My good friend Michele, just days away from making the journey to a Third World country this way, was a bit too frazzled about it to make the correlation, but I bet my fellow writers will get it.
Since a round trip ticket can often be close to two grand, Michele was relying on a “buddy pass” from a pilot friend to fly from Jacksonville to Atlanta, Atlanta to Johannesberg, South Africa. From there, she would need to find and board an unknown bus for the several hour ride to Lesotho, a separate, landlocked country within South Africa. All this traveling — by herself. She would then meet her daughter, Annie, and some of Annie’s fellow Peace Corps volunteers at the border for the drive to Laribe, the small village where Michele would spend the next 20 days.
I get nervous for an overnight trip to Tallahassee. I plan out what to wear each day. I pack and repack a week in advance. I leave instructions the length of small novels for pet sitters, and I rise at 2:00 a.m. the morning of. That’s if I fall asleep in the first place.
But, if you find yourself unable to plan, like Michele’s on a wing and a prayer type journey, the rule is: you gotta have faith. And this is kind of like writing.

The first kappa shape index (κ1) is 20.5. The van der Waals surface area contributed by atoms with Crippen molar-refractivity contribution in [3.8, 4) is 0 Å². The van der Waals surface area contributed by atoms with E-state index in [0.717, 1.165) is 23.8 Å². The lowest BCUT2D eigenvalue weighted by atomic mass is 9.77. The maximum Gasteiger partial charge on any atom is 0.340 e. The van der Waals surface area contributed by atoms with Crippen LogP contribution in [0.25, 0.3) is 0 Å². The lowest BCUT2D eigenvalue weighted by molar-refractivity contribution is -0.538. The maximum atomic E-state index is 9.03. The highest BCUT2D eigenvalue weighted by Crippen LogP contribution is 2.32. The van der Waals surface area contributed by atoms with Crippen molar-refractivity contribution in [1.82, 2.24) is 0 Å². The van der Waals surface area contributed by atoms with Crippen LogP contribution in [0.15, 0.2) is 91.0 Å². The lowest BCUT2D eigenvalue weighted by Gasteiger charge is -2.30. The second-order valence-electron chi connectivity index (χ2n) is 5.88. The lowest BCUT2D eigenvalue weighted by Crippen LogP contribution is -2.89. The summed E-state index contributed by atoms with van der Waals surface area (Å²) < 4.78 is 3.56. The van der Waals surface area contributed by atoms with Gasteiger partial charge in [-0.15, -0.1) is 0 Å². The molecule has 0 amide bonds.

Time and time again, my “just okay” plans are laid to rest by some much better inspiration that hits me in the final hour. Sometimes, I don’t even have a so-so idea and I’m staring at an empty screen on the Saturday night before a new blog post. And any writer will tell you, it’s waiting for the inspiration to hit, much like waiting to be told to board, that can be sheer agony.
This is not to say you writers out there should wait till you have a brilliant thought before sitting down to write. You’ve got to face the empty screen, like Michele had to show up at the airport, if there’s to be any hope of getting off the ground. I’d never write anything great, if I didn’t force myself to focus on churning out something just okay. And it’s not just writing, but life, that works this way.
I got a text from Michele on her way to Johannesberg as she took off. It was a picture of her holding up a champagne glass with the words “Yeah, baby. First class!” Things are often the scariest just before turning out wonderful. Face your fears.